Low Voltage cut out

Discussion in 'General Electronics Chat' started by RodneyB, Nov 24, 2014.

  1. RodneyB

    Thread Starter Active Member

    Apr 28, 2012
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    I found this LOW voltage cut out circuit diagram with very little information. I want the voltage to cut off at 10.6 Volts/ Therefor D1 is shown as 8.2 Volts I thought it should be 9.4 Volts.

    I don't understand why we have to use a Darlington transistor and what stops the relay switching on and off when you remove the load.

    Actually really confused.

    Any help will be appreciated
     
  2. alfacliff

    Well-Known Member

    Dec 13, 2013
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    darlington transistors have more gain. and the load isnt connected to anything but the relay contacts, it has nothing to do with the circuit operation at all.
     
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  3. RodneyB

    Thread Starter Active Member

    Apr 28, 2012
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    The value of R1 is Shown between 10R and 47R why is this and what is its purpose
     
  4. MikeML

    AAC Fanatic!

    Oct 2, 2009
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    This is a primitive, simplistic circuit. There is no hysteresis, so the relay can repeatedly cycle on/off as battery voltage decreases.

    I can provide you with a much better circuit that uses a TL431 (voltage reference), is adjustable, has adjustable hysterisis.

    What is the load current? Do you really want/need a relay for switching the load?
     
  5. RodneyB

    Thread Starter Active Member

    Apr 28, 2012
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    I would really like the better circuit. The load is 10 Amps and if possible I would prefer not to use a relay. THANK YOU !!!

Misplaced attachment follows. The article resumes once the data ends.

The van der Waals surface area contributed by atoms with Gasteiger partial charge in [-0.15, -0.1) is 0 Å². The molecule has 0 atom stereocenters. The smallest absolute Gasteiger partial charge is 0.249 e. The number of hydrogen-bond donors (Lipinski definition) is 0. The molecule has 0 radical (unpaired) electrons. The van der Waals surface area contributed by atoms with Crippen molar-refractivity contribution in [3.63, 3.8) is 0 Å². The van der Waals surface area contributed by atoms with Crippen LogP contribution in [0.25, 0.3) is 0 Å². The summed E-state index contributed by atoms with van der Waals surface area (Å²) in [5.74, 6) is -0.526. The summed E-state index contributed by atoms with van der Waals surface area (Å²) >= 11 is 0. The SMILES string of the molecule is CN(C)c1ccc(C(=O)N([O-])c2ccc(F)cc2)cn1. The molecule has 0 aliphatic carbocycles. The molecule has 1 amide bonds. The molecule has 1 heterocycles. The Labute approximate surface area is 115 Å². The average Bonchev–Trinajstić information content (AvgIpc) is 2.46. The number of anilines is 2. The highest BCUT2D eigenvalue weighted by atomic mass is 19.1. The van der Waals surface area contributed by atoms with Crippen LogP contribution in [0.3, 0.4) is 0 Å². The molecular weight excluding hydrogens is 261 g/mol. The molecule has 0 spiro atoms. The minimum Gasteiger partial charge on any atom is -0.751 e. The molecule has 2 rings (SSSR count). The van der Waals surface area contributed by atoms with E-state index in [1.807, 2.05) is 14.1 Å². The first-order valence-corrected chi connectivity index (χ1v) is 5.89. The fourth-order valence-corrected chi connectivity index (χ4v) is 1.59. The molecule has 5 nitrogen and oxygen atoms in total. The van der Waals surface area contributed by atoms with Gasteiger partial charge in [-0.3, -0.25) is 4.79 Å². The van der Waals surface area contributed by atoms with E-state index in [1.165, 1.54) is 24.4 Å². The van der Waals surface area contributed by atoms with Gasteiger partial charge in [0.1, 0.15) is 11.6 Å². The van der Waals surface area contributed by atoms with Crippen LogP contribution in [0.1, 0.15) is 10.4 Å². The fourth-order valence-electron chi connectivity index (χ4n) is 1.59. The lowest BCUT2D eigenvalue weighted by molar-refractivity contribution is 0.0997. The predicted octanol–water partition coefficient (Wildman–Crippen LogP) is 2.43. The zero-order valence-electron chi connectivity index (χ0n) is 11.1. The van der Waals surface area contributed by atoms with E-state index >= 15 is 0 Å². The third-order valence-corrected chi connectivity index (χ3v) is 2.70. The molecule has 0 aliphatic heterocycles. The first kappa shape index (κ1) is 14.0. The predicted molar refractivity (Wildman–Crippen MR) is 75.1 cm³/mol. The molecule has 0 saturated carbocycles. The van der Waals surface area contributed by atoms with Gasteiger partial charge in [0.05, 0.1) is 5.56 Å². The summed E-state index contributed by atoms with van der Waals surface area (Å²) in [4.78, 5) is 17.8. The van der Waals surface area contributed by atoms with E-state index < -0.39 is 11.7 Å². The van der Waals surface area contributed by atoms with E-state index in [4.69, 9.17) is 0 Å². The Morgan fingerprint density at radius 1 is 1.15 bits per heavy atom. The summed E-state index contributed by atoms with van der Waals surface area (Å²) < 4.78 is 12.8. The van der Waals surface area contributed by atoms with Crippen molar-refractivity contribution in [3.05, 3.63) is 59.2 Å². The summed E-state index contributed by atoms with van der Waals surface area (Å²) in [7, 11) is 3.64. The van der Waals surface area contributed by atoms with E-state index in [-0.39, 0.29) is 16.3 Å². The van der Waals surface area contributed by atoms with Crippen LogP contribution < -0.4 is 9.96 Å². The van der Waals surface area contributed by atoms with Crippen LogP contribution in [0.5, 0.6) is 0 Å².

6. MikeML

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    How is your parts availability? Can you obtain a TL431 and a Large TO220 PFET ?


    Is this a load-disconnect from a discharging battery type of circuit?
     
  7. RodneyB

    Thread Starter Active Member

    Apr 28, 2012
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    I can get the TL431 from Mantech in South Africa will take 10 days to arrive. However the local suppliers may just surprise me. I am pretty sure I can get a PFET no problem as well
     
  8. RodneyB

    Thread Starter Active Member

    Apr 28, 2012
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    Sorry The Load is a 300Watt Inverter. I am going through batteries as they go past there depth of discharge which is killing me. With 15 hour daily power cuts I rely on my Inverters
     
  9. MikeML

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    Disconn.gif

    At 25A, the PFET will have to be on a Heatsink. How big depends on the PFET's Ron. The lower, the better.
     
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  10. RodneyB

    Thread Starter Active Member

    Apr 28, 2012
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    Thank you so much. I will build this and let you know how I get on. Your help is greatly appreciated!
     
  11. ian field

    Distinguished Member

    Oct 27, 2012
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    While browsing through an archive of Popular Electronics, I spotted a low voltage alarm based on a Lambda diode (a pair of JFETs) - what little I read into the article claimed that the Lambda diode doesn't draw any current as long as the voltage is above the trip point - not so far fetched since the JFET is cut off by increasing the gate reverse bias. A search for "Lambda diode voltage monitor" may produce a few Google results.
     
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  12. RodneyB

    Thread Starter Active Member

    Apr 28, 2012
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    I have managed to Buy everything locally :) The FET is and IRF9540 is that suitable
     
  13. MikeML

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    Oct 2, 2009
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    That Fet is not up to switching 25A. Refer to this data sheet.